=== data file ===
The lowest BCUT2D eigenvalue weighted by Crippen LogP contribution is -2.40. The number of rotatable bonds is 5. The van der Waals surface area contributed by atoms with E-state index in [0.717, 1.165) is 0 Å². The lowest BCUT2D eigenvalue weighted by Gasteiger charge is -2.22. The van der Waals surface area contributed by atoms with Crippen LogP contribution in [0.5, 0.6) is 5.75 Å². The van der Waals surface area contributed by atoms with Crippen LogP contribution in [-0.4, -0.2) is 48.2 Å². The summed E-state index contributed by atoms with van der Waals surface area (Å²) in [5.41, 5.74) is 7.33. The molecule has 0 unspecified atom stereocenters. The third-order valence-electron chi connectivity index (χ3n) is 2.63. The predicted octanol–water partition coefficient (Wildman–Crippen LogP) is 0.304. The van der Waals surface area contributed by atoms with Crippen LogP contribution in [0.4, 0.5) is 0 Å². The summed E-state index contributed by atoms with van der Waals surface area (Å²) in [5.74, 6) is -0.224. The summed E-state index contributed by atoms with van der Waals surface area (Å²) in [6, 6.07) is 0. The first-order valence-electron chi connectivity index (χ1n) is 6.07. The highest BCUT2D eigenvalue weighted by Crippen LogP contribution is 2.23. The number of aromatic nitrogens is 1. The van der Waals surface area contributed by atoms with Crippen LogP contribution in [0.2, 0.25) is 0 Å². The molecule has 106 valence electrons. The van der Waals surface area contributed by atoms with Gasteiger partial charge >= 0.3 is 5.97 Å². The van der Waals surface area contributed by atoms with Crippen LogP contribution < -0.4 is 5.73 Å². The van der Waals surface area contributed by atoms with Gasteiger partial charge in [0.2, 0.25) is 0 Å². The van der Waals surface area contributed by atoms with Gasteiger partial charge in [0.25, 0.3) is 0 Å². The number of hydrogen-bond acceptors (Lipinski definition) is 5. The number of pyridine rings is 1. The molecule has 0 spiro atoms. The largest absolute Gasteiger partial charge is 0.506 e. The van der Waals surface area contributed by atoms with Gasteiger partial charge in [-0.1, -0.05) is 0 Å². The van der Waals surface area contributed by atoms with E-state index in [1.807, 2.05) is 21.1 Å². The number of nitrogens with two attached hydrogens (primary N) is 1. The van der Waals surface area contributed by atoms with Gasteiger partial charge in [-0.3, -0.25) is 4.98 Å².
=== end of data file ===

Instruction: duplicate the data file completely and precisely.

The lowest BCUT2D eigenvalue weighted by Crippen LogP contribution is -2.40. The number of rotatable bonds is 5. The van der Waals surface area contributed by atoms with E-state index in [0.717, 1.165) is 0 Å². The lowest BCUT2D eigenvalue weighted by Gasteiger charge is -2.22. The van der Waals surface area contributed by atoms with Crippen LogP contribution in [0.5, 0.6) is 5.75 Å². The van der Waals surface area contributed by atoms with Crippen LogP contribution in [-0.4, -0.2) is 48.2 Å². The summed E-state index contributed by atoms with van der Waals surface area (Å²) in [5.41, 5.74) is 7.33. The molecule has 0 unspecified atom stereocenters. The third-order valence-electron chi connectivity index (χ3n) is 2.63. The predicted octanol–water partition coefficient (Wildman–Crippen LogP) is 0.304. The van der Waals surface area contributed by atoms with Crippen LogP contribution in [0.4, 0.5) is 0 Å². The summed E-state index contributed by atoms with van der Waals surface area (Å²) in [5.74, 6) is -0.224. The summed E-state index contributed by atoms with van der Waals surface area (Å²) in [6, 6.07) is 0. The first-order valence-electron chi connectivity index (χ1n) is 6.07. The highest BCUT2D eigenvalue weighted by Crippen LogP contribution is 2.23. The number of aromatic nitrogens is 1. The van der Waals surface area contributed by atoms with Crippen LogP contribution in [0.2, 0.25) is 0 Å². The molecule has 106 valence electrons. The van der Waals surface area contributed by atoms with Gasteiger partial charge >= 0.3 is 5.97 Å². The van der Waals surface area contributed by atoms with Crippen LogP contribution < -0.4 is 5.73 Å². The van der Waals surface area contributed by atoms with Gasteiger partial charge in [0.2, 0.25) is 0 Å². The van der Waals surface area contributed by atoms with Gasteiger partial charge in [0.25, 0.3) is 0 Å². The number of hydrogen-bond acceptors (Lipinski definition) is 5. The number of pyridine rings is 1. The molecule has 0 spiro atoms. The largest absolute Gasteiger partial charge is 0.506 e. The van der Waals surface area contributed by atoms with Gasteiger partial charge in [-0.1, -0.05) is 0 Å². The van der Waals surface area contributed by atoms with E-state index in [1.807, 2.05) is 21.1 Å². The number of nitrogens with two attached hydrogens (primary N) is 1. The van der Waals surface area contributed by atoms with Gasteiger partial charge in [-0.3, -0.25) is 4.98 Å².